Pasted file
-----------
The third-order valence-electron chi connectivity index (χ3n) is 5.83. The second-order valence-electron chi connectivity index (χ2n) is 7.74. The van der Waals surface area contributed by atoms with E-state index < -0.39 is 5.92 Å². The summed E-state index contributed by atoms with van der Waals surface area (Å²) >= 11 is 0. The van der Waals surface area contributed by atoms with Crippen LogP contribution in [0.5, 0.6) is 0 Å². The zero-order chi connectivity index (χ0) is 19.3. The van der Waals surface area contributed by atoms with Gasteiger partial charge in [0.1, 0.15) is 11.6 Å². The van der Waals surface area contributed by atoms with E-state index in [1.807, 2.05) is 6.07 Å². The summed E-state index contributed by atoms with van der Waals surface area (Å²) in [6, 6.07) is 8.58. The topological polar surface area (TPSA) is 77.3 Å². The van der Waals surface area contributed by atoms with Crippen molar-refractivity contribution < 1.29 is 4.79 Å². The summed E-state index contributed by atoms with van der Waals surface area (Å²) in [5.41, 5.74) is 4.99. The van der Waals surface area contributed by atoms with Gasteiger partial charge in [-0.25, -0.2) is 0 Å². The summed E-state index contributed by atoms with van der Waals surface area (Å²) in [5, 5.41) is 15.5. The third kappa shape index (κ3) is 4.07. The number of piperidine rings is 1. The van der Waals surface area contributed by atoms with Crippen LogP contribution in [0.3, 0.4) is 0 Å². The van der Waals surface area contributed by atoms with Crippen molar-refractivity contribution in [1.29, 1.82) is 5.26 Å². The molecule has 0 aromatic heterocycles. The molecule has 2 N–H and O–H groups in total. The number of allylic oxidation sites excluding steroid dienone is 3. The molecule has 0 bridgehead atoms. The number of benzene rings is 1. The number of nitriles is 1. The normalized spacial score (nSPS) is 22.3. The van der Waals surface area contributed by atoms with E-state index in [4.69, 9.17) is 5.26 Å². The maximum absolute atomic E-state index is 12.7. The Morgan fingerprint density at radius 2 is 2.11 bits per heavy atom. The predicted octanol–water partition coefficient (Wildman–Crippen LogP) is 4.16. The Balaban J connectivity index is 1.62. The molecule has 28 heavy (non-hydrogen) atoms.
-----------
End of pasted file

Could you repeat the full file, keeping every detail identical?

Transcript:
The third-order valence-electron chi connectivity index (χ3n) is 5.83. The second-order valence-electron chi connectivity index (χ2n) is 7.74. The van der Waals surface area contributed by atoms with E-state index < -0.39 is 5.92 Å². The summed E-state index contributed by atoms with van der Waals surface area (Å²) >= 11 is 0. The van der Waals surface area contributed by atoms with Crippen LogP contribution in [0.5, 0.6) is 0 Å². The zero-order chi connectivity index (χ0) is 19.3. The van der Waals surface area contributed by atoms with Gasteiger partial charge in [0.1, 0.15) is 11.6 Å². The van der Waals surface area contributed by atoms with E-state index in [1.807, 2.05) is 6.07 Å². The summed E-state index contributed by atoms with van der Waals surface area (Å²) in [6, 6.07) is 8.58. The topological polar surface area (TPSA) is 77.3 Å². The van der Waals surface area contributed by atoms with Crippen molar-refractivity contribution < 1.29 is 4.79 Å². The summed E-state index contributed by atoms with van der Waals surface area (Å²) in [5.41, 5.74) is 4.99. The van der Waals surface area contributed by atoms with Gasteiger partial charge in [-0.25, -0.2) is 0 Å². The summed E-state index contributed by atoms with van der Waals surface area (Å²) in [5, 5.41) is 15.5. The third kappa shape index (κ3) is 4.07. The number of piperidine rings is 1. The van der Waals surface area contributed by atoms with Crippen LogP contribution in [0.3, 0.4) is 0 Å². The van der Waals surface area contributed by atoms with Crippen molar-refractivity contribution in [1.29, 1.82) is 5.26 Å². The molecule has 0 aromatic heterocycles. The molecule has 2 N–H and O–H groups in total. The number of allylic oxidation sites excluding steroid dienone is 3. The molecule has 0 bridgehead atoms. The number of benzene rings is 1. The number of nitriles is 1. The normalized spacial score (nSPS) is 22.3. The van der Waals surface area contributed by atoms with E-state index in [4.69, 9.17) is 5.26 Å². The maximum absolute atomic E-state index is 12.7. The Morgan fingerprint density at radius 2 is 2.11 bits per heavy atom. The predicted octanol–water partition coefficient (Wildman–Crippen LogP) is 4.16. The Balaban J connectivity index is 1.62. The molecule has 28 heavy (non-hydrogen) atoms.